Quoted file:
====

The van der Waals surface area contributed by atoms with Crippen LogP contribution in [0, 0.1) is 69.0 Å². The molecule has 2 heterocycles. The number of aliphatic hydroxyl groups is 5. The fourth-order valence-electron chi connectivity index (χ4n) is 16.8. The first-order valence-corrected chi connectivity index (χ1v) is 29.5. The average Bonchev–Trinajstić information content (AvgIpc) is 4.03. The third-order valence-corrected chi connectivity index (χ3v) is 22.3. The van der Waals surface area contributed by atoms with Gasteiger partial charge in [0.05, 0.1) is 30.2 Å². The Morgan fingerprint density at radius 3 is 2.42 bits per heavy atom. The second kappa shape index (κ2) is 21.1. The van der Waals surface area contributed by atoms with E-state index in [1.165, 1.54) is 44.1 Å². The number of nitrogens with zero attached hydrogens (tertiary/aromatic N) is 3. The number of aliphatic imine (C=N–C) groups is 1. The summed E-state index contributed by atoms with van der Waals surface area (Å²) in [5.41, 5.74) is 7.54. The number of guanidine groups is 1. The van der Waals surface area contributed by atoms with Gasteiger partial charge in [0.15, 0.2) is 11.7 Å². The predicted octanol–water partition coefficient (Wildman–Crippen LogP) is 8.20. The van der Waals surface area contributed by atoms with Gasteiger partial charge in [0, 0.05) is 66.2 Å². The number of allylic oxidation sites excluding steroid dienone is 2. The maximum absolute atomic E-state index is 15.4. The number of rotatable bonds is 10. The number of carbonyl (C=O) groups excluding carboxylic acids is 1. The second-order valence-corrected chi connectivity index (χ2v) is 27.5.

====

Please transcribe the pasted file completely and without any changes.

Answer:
The van der Waals surface area contributed by atoms with Crippen LogP contribution in [0, 0.1) is 69.0 Å². The molecule has 2 heterocycles. The number of aliphatic hydroxyl groups is 5. The fourth-order valence-electron chi connectivity index (χ4n) is 16.8. The first-order valence-corrected chi connectivity index (χ1v) is 29.5. The average Bonchev–Trinajstić information content (AvgIpc) is 4.03. The third-order valence-corrected chi connectivity index (χ3v) is 22.3. The van der Waals surface area contributed by atoms with Gasteiger partial charge in [0.05, 0.1) is 30.2 Å². The Morgan fingerprint density at radius 3 is 2.42 bits per heavy atom. The second kappa shape index (κ2) is 21.1. The van der Waals surface area contributed by atoms with E-state index in [1.165, 1.54) is 44.1 Å². The number of nitrogens with zero attached hydrogens (tertiary/aromatic N) is 3. The number of aliphatic imine (C=N–C) groups is 1. The summed E-state index contributed by atoms with van der Waals surface area (Å²) in [5.41, 5.74) is 7.54. The number of guanidine groups is 1. The van der Waals surface area contributed by atoms with Gasteiger partial charge in [0.15, 0.2) is 11.7 Å². The predicted octanol–water partition coefficient (Wildman–Crippen LogP) is 8.20. The van der Waals surface area contributed by atoms with Gasteiger partial charge in [0, 0.05) is 66.2 Å². The number of allylic oxidation sites excluding steroid dienone is 2. The maximum absolute atomic E-state index is 15.4. The number of rotatable bonds is 10. The number of carbonyl (C=O) groups excluding carboxylic acids is 1. The second-order valence-corrected chi connectivity index (χ2v) is 27.5.